Home-use devices have significant public health importance to patients, caregivers, and healthcare professionals. Therefore, it is necessary to ensure that users are able to access necessary information for use, including safety information and instructions for use. Although many manufacturers have Internet sites that provide information concerning the devices they currently market, those sites typically focus on newer products and often do not provide any information on devices that they no longer actively market. Web sites also vary considerably in the types of information provided and may lack important details concerning their devices. Although some manufacturers' Start Printed Page 21744Web sites provide some labeling, FDA believes that most do not provide the label and package insert for all of their home-use devices listed with FDA.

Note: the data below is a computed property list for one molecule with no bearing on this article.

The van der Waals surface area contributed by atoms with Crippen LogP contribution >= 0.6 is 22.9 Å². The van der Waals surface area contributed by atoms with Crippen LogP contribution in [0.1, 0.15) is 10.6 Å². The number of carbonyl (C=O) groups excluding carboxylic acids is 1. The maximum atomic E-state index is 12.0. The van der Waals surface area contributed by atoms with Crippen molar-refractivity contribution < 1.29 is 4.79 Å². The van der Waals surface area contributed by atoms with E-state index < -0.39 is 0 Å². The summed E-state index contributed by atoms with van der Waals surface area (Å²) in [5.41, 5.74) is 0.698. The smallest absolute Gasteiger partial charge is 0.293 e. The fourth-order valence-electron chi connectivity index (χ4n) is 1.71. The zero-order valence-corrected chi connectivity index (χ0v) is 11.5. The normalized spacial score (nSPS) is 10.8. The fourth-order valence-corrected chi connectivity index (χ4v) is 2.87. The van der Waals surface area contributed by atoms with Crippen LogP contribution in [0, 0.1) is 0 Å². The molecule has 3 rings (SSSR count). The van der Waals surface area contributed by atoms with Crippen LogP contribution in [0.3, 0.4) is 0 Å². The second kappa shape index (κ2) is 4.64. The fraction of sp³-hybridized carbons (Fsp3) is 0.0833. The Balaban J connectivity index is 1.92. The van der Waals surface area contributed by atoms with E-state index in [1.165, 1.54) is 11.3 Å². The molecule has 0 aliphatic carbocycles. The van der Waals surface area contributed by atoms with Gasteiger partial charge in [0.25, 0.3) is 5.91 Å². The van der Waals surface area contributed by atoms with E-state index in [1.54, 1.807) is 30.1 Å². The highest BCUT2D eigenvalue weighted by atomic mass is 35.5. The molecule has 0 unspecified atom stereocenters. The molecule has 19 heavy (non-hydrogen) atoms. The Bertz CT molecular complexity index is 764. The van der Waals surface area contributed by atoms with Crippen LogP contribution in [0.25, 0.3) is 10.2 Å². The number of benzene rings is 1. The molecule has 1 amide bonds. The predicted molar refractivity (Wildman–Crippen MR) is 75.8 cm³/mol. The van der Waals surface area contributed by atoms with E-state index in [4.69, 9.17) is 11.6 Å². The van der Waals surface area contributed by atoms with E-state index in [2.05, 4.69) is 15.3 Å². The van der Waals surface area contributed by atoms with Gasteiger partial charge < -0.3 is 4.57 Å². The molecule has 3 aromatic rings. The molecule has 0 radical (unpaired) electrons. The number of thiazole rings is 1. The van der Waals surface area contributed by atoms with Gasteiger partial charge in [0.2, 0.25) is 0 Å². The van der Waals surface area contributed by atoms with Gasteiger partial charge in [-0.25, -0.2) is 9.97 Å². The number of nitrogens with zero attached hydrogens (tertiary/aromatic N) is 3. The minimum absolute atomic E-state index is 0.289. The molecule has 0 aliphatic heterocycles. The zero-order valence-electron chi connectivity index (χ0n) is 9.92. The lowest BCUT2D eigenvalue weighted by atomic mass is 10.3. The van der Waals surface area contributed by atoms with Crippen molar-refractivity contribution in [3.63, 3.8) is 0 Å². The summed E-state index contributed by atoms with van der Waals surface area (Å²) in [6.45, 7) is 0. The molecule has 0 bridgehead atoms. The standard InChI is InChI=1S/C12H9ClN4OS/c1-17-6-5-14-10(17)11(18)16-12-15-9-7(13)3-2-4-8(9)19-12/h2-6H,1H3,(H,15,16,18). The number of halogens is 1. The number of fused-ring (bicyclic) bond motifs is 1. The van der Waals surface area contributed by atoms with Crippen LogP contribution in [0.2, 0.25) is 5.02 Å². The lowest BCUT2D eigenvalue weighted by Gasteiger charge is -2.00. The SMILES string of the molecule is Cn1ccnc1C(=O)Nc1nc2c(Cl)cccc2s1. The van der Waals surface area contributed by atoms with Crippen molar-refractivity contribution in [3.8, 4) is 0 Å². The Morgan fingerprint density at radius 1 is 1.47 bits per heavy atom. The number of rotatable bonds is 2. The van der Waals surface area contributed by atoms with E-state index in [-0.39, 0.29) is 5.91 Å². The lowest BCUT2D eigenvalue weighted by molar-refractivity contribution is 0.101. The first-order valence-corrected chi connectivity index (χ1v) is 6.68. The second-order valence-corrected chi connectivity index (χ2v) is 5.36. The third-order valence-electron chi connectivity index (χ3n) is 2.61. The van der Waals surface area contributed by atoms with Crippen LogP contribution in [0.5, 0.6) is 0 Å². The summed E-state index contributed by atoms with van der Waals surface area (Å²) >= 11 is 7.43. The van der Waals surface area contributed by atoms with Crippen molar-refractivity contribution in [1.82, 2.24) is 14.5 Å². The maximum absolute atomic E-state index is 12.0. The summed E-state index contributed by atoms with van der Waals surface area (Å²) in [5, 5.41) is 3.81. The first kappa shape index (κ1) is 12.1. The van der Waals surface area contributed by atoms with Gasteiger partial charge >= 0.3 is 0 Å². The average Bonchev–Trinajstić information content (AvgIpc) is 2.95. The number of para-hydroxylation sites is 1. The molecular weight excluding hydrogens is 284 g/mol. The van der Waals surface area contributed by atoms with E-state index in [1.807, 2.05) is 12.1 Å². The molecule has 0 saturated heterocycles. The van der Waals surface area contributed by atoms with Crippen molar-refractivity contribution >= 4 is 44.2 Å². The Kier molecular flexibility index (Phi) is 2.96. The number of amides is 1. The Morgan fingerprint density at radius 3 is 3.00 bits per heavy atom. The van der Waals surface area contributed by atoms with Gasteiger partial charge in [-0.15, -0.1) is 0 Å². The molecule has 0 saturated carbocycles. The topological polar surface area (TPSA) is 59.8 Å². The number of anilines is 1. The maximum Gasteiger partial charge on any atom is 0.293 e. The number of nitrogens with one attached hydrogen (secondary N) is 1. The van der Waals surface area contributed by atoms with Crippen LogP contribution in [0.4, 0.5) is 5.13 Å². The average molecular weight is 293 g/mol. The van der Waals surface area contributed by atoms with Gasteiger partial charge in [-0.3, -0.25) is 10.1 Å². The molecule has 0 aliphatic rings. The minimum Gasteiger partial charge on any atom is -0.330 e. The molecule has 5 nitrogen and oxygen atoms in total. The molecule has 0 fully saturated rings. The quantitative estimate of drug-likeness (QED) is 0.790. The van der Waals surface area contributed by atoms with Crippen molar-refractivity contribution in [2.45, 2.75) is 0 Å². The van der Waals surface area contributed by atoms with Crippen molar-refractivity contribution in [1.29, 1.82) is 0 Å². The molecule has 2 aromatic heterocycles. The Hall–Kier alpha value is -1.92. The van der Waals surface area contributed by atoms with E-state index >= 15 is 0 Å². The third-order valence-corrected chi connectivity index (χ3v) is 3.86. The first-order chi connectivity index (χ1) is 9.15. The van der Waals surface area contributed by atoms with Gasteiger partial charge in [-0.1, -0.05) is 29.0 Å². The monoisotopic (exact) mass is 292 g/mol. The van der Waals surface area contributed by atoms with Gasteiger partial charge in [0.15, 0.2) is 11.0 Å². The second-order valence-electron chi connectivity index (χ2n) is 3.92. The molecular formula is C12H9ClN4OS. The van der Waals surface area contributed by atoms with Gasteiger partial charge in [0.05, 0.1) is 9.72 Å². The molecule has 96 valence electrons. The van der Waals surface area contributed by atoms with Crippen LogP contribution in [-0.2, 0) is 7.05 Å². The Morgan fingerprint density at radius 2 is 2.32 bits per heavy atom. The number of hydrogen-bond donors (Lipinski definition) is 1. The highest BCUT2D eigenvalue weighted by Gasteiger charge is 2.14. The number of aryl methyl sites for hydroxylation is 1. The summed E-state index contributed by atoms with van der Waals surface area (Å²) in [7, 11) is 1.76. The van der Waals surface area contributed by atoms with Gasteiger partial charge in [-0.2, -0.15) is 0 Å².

II. CDRH Home Use Device Labeling Pilot
CDRH is developing an electronic submissions database, accessible to the public through FDA's Web site, of labels and package inserts for listed home-use devices. This database would fill an important gap in the information available to patients, caregivers, and the healthcare community concerning home-use devices. The database would allow both broad searches to identify legally marketed home-use devices that may fill a particular need and focused searches to obtain information concerning the use of a specific home-use device.